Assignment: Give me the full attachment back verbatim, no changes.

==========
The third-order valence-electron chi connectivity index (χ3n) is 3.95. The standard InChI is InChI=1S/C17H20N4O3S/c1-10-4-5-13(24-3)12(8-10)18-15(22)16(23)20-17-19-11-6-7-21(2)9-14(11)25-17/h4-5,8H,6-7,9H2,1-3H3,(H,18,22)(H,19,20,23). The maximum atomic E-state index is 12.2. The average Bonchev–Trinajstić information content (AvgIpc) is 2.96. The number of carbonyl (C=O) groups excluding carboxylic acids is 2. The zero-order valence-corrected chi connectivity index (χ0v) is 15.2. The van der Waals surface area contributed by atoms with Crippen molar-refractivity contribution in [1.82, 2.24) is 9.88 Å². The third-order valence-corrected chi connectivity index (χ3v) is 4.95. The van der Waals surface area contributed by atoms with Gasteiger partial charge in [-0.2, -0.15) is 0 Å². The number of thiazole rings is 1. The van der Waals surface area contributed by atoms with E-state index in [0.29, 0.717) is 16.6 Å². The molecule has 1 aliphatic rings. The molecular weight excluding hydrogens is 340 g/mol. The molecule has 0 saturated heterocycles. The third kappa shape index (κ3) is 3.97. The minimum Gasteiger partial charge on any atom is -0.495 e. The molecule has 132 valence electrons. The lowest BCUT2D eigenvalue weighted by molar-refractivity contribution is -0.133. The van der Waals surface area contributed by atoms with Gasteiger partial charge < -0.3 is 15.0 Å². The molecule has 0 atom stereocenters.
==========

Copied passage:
The third-order valence-electron chi connectivity index (χ3n) is 3.95. The standard InChI is InChI=1S/C17H20N4O3S/c1-10-4-5-13(24-3)12(8-10)18-15(22)16(23)20-17-19-11-6-7-21(2)9-14(11)25-17/h4-5,8H,6-7,9H2,1-3H3,(H,18,22)(H,19,20,23). The maximum atomic E-state index is 12.2. The average Bonchev–Trinajstić information content (AvgIpc) is 2.96. The number of carbonyl (C=O) groups excluding carboxylic acids is 2. The zero-order valence-corrected chi connectivity index (χ0v) is 15.2. The van der Waals surface area contributed by atoms with Crippen molar-refractivity contribution in [1.82, 2.24) is 9.88 Å². The third-order valence-corrected chi connectivity index (χ3v) is 4.95. The van der Waals surface area contributed by atoms with Gasteiger partial charge in [-0.2, -0.15) is 0 Å². The number of thiazole rings is 1. The van der Waals surface area contributed by atoms with E-state index in [0.29, 0.717) is 16.6 Å². The molecule has 1 aliphatic rings. The molecular weight excluding hydrogens is 340 g/mol. The molecule has 0 saturated heterocycles. The third kappa shape index (κ3) is 3.97. The minimum Gasteiger partial charge on any atom is -0.495 e. The molecule has 132 valence electrons. The lowest BCUT2D eigenvalue weighted by molar-refractivity contribution is -0.133. The van der Waals surface area contributed by atoms with Gasteiger partial charge < -0.3 is 15.0 Å². The molecule has 0 atom stereocenters.